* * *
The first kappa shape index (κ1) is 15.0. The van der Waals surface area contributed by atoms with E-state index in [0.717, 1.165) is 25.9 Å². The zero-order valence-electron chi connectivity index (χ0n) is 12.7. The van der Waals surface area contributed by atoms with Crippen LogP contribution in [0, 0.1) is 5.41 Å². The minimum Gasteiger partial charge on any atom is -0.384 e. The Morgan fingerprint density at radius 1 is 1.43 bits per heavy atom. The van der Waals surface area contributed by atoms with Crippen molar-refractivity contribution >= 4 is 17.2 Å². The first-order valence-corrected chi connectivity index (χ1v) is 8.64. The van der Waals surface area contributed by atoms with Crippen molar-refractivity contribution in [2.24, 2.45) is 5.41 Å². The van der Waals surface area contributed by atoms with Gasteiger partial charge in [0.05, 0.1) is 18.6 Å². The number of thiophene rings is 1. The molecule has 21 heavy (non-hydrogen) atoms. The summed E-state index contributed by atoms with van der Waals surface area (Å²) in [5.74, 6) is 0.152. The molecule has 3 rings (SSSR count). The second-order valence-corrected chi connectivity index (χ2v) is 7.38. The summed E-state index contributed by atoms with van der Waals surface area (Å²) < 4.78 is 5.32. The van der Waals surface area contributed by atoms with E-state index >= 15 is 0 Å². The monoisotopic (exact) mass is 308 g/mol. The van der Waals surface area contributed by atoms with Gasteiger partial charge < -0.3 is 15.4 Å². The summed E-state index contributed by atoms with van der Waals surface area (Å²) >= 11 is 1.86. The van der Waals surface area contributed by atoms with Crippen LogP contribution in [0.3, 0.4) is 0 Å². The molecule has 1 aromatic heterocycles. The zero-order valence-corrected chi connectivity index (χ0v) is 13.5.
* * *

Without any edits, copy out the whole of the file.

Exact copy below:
The first kappa shape index (κ1) is 15.0. The van der Waals surface area contributed by atoms with E-state index in [0.717, 1.165) is 25.9 Å². The zero-order valence-electron chi connectivity index (χ0n) is 12.7. The van der Waals surface area contributed by atoms with Crippen LogP contribution in [0, 0.1) is 5.41 Å². The minimum Gasteiger partial charge on any atom is -0.384 e. The Morgan fingerprint density at radius 1 is 1.43 bits per heavy atom. The van der Waals surface area contributed by atoms with Crippen molar-refractivity contribution >= 4 is 17.2 Å². The first-order valence-corrected chi connectivity index (χ1v) is 8.64. The van der Waals surface area contributed by atoms with Crippen molar-refractivity contribution in [2.24, 2.45) is 5.41 Å². The van der Waals surface area contributed by atoms with Gasteiger partial charge in [0.05, 0.1) is 18.6 Å². The number of thiophene rings is 1. The molecule has 21 heavy (non-hydrogen) atoms. The summed E-state index contributed by atoms with van der Waals surface area (Å²) in [5.74, 6) is 0.152. The molecule has 3 rings (SSSR count). The second-order valence-corrected chi connectivity index (χ2v) is 7.38. The summed E-state index contributed by atoms with van der Waals surface area (Å²) < 4.78 is 5.32. The van der Waals surface area contributed by atoms with E-state index >= 15 is 0 Å². The monoisotopic (exact) mass is 308 g/mol. The van der Waals surface area contributed by atoms with Gasteiger partial charge < -0.3 is 15.4 Å². The summed E-state index contributed by atoms with van der Waals surface area (Å²) >= 11 is 1.86. The van der Waals surface area contributed by atoms with Crippen LogP contribution in [0.3, 0.4) is 0 Å². The molecule has 1 aromatic heterocycles. The zero-order valence-corrected chi connectivity index (χ0v) is 13.5.